Apostolic Churches Started the Lenten Period
In the traditional churches the Great Fasting Period of Lenten Period, which is held before Easter started.
The Lenten period started for the Armenian Apostolic Church on Monday (February 12th) and on the Ash Wednesday for the Catholic Church on February 14th. The Wednesday which is called 40 days before Easter, is called the Ash Wednesday and is considered the starting day of the fasting season. This year, the Ash Wednesday was celebrated on the Day of St. Valentinus, known as the Day of Love, which was martyred for preaching the divine meaning of love.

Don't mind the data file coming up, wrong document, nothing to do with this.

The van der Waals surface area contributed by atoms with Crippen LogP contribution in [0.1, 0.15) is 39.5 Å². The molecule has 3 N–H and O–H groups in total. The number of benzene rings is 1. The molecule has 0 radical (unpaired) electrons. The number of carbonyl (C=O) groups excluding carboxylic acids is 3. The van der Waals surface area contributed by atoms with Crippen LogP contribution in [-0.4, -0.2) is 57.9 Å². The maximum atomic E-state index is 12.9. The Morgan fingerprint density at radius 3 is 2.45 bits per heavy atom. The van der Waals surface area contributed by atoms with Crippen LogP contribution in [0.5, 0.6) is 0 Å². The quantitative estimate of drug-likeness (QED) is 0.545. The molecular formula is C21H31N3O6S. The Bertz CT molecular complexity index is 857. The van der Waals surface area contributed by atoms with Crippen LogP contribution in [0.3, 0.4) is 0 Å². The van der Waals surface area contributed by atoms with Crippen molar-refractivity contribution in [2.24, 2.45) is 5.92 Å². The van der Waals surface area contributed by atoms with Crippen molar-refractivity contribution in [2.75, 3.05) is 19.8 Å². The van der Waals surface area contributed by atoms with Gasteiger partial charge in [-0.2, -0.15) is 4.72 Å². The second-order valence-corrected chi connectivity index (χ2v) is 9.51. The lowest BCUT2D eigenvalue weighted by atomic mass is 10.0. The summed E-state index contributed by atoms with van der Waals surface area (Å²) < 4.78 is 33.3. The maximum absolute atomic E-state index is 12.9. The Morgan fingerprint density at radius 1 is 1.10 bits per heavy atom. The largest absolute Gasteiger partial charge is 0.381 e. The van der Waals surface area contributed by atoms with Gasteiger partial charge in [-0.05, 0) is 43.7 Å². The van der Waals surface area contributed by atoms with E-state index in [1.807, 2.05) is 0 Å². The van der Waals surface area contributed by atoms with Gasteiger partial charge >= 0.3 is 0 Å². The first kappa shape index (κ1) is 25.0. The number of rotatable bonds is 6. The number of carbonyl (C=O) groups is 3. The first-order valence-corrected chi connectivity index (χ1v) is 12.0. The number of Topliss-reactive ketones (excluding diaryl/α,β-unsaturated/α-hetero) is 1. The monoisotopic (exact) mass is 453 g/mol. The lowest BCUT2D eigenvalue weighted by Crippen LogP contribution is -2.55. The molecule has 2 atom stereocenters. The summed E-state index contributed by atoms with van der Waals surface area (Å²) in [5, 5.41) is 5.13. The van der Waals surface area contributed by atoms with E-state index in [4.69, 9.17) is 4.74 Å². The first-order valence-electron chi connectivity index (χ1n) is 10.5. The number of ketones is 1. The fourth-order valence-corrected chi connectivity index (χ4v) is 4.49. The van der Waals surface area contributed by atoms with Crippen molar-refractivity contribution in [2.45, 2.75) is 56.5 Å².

The 40-day fasting in the Lenten period is being held to remember the 40 days in which Jesus spent in prayer and fasting in the desert just before starting his service in public.
In the Orthodox Churches, in the last 10 days of the Lenten period which starts 49 days before Easter, the death of Jesus Christ is remembered, and meat and meat products are not consumed during this period. In the Catholic Church the meat is not eaten on Wednesdays and Fridays.
The Easter Day, which is not held on a fixed date every year and is celebrated on Sunday in the majority of the world’s churches, is also called Resurrection Day.